Bill To Mandate Background Checks For Public Education Employees Passes First Hurdle

STATE News:
 
SANTA FE  Jan. 30, the House Labor and Economic Development Committee unanimously approved House Bill 190, a bill sponsored by Rep. David Adkins (R-Bernalillo) to require all public education employees to complete a fingerprint-based background check. The legislation is cosponsored by Rep. Brian Egolf (D-Santa Fe).
 
The bill, also known as the Children First Protection Bill, would close a loophole in current law that allows employees who began working in their school districts prior to 1998 to continuing working without having a background check on file.
 
Adkins’ bill would require that all applicants for public school district positions and current employees submit to a fingerprint-based background check, regardless of their date of hire. It would also apply the background check requirement to other individuals who are allowed unsupervised access to students such as volunteers and administrative staff.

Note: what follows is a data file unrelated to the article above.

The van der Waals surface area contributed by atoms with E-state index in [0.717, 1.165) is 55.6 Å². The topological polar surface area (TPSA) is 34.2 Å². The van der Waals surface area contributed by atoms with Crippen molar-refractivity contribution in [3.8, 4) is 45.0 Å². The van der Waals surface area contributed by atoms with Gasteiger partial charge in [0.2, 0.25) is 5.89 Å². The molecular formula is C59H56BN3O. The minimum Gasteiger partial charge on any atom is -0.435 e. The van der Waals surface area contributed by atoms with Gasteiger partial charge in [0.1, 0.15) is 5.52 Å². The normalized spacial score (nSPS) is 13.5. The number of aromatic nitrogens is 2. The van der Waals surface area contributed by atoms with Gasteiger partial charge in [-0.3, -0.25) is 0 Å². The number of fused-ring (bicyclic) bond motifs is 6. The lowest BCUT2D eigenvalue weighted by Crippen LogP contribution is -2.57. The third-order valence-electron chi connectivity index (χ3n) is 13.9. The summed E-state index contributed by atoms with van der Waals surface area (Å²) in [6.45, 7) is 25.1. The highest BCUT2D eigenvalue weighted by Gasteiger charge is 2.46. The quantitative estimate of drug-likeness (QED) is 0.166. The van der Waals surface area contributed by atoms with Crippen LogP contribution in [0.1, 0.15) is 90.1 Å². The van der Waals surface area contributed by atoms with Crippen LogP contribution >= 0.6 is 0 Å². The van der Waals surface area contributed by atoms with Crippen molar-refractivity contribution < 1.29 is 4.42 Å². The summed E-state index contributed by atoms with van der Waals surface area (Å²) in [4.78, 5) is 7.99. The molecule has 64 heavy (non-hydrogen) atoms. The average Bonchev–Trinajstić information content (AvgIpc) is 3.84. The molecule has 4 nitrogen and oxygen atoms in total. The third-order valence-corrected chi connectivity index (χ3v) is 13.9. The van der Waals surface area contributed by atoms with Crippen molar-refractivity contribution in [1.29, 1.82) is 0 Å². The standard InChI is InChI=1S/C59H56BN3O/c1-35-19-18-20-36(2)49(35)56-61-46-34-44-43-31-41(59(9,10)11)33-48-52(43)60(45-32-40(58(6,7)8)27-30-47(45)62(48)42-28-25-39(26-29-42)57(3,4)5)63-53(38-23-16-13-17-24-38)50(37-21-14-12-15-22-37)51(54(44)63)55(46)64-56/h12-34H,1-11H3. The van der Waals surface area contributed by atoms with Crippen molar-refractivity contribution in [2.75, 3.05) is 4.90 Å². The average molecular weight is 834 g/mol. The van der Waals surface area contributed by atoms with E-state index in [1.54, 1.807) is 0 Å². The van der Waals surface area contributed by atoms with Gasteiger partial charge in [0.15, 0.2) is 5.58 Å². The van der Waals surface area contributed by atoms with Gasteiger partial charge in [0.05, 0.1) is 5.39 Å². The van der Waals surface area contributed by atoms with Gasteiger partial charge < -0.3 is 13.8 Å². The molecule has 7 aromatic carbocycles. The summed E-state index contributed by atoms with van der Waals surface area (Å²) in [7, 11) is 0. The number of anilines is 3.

“As recently as 2015, there were over 8,000 public school employees in New Mexico who did not have a background check on file,” Adkins said. “Parents deserve to know that our public schools have taken every measure possible to ensure their children’s safety. I’m encouraged by the support this bill has received so far, and I will continue to work on this proposal until it becomes law.”
 
If passed, the legislation would apply to all employees of public school districts, charter schools and regional education cooperatives. The bill would give employees without background checks until July 2017 to comply with the new requirements. Once an employee has a background check on file, no new background checks are needed as employers and the state are notified of new criminal activity through the wrap-back process.
 
The Children First Protection Bill has also been referred to House Education Committee.
 
Adkins sponsored a similar bill during the last regular session. It passed the House of Representatives by a vote of 59 to 2, but it died in the Senate without a floor vote.
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